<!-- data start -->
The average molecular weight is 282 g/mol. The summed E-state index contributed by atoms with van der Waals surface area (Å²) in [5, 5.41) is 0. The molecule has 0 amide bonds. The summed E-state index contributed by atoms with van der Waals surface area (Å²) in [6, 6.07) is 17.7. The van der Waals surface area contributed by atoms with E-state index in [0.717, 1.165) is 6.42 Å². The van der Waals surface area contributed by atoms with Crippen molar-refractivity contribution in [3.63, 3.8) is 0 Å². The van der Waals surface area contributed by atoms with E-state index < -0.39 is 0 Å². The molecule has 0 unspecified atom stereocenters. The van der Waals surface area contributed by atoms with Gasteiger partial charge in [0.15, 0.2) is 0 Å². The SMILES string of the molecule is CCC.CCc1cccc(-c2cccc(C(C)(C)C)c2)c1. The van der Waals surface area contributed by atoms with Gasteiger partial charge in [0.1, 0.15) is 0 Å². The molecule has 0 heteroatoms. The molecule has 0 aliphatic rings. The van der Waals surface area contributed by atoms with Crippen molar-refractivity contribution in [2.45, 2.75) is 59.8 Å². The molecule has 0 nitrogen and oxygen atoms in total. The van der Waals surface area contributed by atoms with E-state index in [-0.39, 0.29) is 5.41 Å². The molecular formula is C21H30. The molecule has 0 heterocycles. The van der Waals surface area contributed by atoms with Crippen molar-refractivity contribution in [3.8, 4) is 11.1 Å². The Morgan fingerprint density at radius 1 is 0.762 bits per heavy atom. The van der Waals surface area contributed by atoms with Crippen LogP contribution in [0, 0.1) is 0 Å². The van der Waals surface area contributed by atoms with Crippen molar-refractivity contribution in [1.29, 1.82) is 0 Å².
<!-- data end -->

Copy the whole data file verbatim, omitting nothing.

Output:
The average molecular weight is 282 g/mol. The summed E-state index contributed by atoms with van der Waals surface area (Å²) in [5, 5.41) is 0. The molecule has 0 amide bonds. The summed E-state index contributed by atoms with van der Waals surface area (Å²) in [6, 6.07) is 17.7. The van der Waals surface area contributed by atoms with E-state index in [0.717, 1.165) is 6.42 Å². The van der Waals surface area contributed by atoms with Crippen molar-refractivity contribution in [3.63, 3.8) is 0 Å². The van der Waals surface area contributed by atoms with E-state index < -0.39 is 0 Å². The molecule has 0 unspecified atom stereocenters. The van der Waals surface area contributed by atoms with Gasteiger partial charge in [0.15, 0.2) is 0 Å². The SMILES string of the molecule is CCC.CCc1cccc(-c2cccc(C(C)(C)C)c2)c1. The van der Waals surface area contributed by atoms with Gasteiger partial charge in [0.1, 0.15) is 0 Å². The molecule has 0 heteroatoms. The molecule has 0 aliphatic rings. The van der Waals surface area contributed by atoms with Crippen molar-refractivity contribution in [2.45, 2.75) is 59.8 Å². The molecule has 0 nitrogen and oxygen atoms in total. The van der Waals surface area contributed by atoms with E-state index in [-0.39, 0.29) is 5.41 Å². The molecular formula is C21H30. The molecule has 0 heterocycles. The van der Waals surface area contributed by atoms with Crippen molar-refractivity contribution in [3.8, 4) is 11.1 Å². The Morgan fingerprint density at radius 1 is 0.762 bits per heavy atom. The van der Waals surface area contributed by atoms with Crippen LogP contribution in [0, 0.1) is 0 Å². The van der Waals surface area contributed by atoms with Crippen molar-refractivity contribution in [1.29, 1.82) is 0 Å².